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An Analysis of Employees Recalled Role Negotiation Episodes
Unformatted Document Text:  Recalled Role Negotiation Episodes 14 and “This change was related to rather insignificant aspects of my job.” In keeping with Schein (1968), these responses were labeled pivotal, relevant, and peripheral, respectively. Negotiation Behaviors. The negotiation behaviors were measured using a modified coding scheme adapted from Jordan and Roloff (1997) and Tutzauer and Roloff (1988). The content of the dialogue in the surveys were analyzed and divided into units of analysis called statements. For the purpose of this study, a statement was an idea, answer, question, or suggestion. Anything that indicated a pause, end of sentence, or shift in topic, conversation, or behavior was the beginning of a new statement. Each turn could include more than one statement (e.g., a subordinate who gives an answer followed by a question would be two statements). While the negotiating portion of the survey was formatted in a repetitive vertical list to encourage the reporting of speaking turns (e.g. “You” and “Supervisor”), some participants reported the role change in a paragraph form which included descriptions of the scenario as well as passive interaction dialogue (e.g. “My supervisor was very supportive of the idea” versus the supervisor saying “That is a good idea”). The paragraph descriptions were coded into statements using the portions of the report that indicated or implied passive dialogue during the negotiation versus the descriptive and narrative portions. The coding procedure was divided into six steps. 4 First, the statements were unitized. Second, the dialogues were reviewed to separate utterances that were work-related (e.g., evaluative work and descriptive work; Hudson & Jablin, 1992) from general conversations that were not work-related. Third, the dialogues were read through once to identify information giving statements and then again to identify information seeking statements. Information giving statements were evaluative or descriptive work utterances designated as proclamations, informing, or an answer to a question. Information seeking statements were evaluative or descriptive work queries targeted at the supervisor. Any statements that were not information giving or seeking (i.e., not directly related to information exchange or negotiation

Authors: Callies, Letticia. and Miller, Vernon.
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Recalled Role Negotiation Episodes
14
and “This change was related to rather insignificant aspects of my job.” In keeping with Schein
(1968), these responses were labeled pivotal, relevant, and peripheral, respectively.
Negotiation
Behaviors. The negotiation behaviors were measured using a modified coding
scheme adapted from Jordan and Roloff (1997) and Tutzauer and Roloff (1988). The content of the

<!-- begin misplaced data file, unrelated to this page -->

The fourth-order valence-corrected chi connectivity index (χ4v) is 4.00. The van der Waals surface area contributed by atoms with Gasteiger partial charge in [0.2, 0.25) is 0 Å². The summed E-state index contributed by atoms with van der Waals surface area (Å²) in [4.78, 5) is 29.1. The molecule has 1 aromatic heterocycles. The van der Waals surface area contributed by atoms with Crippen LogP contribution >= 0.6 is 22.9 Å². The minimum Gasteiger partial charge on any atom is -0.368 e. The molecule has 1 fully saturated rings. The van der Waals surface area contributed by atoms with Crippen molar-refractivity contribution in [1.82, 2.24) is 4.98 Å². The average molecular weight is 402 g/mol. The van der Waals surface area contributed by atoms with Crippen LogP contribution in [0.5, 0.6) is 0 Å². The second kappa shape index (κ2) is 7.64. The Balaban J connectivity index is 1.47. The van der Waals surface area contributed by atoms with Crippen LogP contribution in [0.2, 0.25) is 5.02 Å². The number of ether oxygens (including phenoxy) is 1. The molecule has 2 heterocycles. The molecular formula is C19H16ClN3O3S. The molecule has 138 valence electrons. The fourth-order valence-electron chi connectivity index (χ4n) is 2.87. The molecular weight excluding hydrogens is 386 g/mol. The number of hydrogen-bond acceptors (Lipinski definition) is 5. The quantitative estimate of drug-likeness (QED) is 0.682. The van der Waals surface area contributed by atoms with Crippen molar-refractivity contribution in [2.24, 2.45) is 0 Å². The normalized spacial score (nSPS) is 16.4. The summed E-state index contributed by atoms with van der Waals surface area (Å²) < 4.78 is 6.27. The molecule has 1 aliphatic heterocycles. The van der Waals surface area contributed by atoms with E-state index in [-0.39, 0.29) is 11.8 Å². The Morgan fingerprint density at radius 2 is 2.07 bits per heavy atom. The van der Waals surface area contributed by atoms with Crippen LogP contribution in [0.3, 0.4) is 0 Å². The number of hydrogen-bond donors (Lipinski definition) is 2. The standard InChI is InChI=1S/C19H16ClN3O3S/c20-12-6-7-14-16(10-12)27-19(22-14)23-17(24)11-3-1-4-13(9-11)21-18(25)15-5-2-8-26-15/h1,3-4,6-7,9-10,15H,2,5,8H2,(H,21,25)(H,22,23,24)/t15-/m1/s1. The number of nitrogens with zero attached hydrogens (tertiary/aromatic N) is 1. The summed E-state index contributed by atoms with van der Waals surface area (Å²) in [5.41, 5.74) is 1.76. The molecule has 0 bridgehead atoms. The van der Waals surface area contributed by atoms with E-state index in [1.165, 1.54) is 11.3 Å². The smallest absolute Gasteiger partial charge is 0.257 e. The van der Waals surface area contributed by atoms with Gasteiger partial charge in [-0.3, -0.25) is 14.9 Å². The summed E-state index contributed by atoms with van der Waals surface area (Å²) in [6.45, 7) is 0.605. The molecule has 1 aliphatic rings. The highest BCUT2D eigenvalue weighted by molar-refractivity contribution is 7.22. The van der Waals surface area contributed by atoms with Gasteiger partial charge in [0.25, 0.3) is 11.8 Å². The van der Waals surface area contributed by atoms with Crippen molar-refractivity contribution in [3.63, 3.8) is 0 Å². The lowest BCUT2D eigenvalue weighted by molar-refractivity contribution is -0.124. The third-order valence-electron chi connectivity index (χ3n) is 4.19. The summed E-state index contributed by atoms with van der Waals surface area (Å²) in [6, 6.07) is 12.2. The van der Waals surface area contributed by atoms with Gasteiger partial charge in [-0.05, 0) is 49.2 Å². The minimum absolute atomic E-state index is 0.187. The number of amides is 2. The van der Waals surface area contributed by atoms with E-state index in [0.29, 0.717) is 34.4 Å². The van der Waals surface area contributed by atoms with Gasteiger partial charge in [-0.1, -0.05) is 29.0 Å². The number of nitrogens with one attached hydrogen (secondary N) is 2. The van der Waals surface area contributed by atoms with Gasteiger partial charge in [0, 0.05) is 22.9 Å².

dialogue in the surveys were analyzed and divided into units of analysis called statements. For the
purpose of this study, a statement was an idea, answer, question, or suggestion. Anything that
indicated a pause, end of sentence, or shift in topic, conversation, or behavior was the beginning of
a new statement. Each turn could include more than one statement (e.g., a subordinate who gives an
answer followed by a question would be two statements). While the negotiating portion of the
survey was formatted in a repetitive vertical list to encourage the reporting of speaking turns (e.g.
“You” and “Supervisor”), some participants reported the role change in a paragraph form which
included descriptions of the scenario as well as passive interaction dialogue (e.g. “My supervisor
was very supportive of the idea” versus the supervisor saying “That is a good idea”). The paragraph
descriptions were coded into statements using the portions of the report that indicated or implied
passive dialogue during the negotiation versus the descriptive and narrative portions. The coding
procedure was divided into six steps.
4
First, the statements were unitized. Second, the dialogues were reviewed to separate
utterances that were work-related (e.g., evaluative work and descriptive work; Hudson & Jablin,
1992) from general conversations that were not work-related. Third, the dialogues were read
through once to identify information giving statements and then again to identify information
seeking statements. Information giving statements were evaluative or descriptive work utterances
designated as proclamations, informing, or an answer to a question. Information seeking statements
were evaluative or descriptive work queries targeted at the supervisor. Any statements that were
not information giving or seeking (i.e., not directly related to information exchange or negotiation


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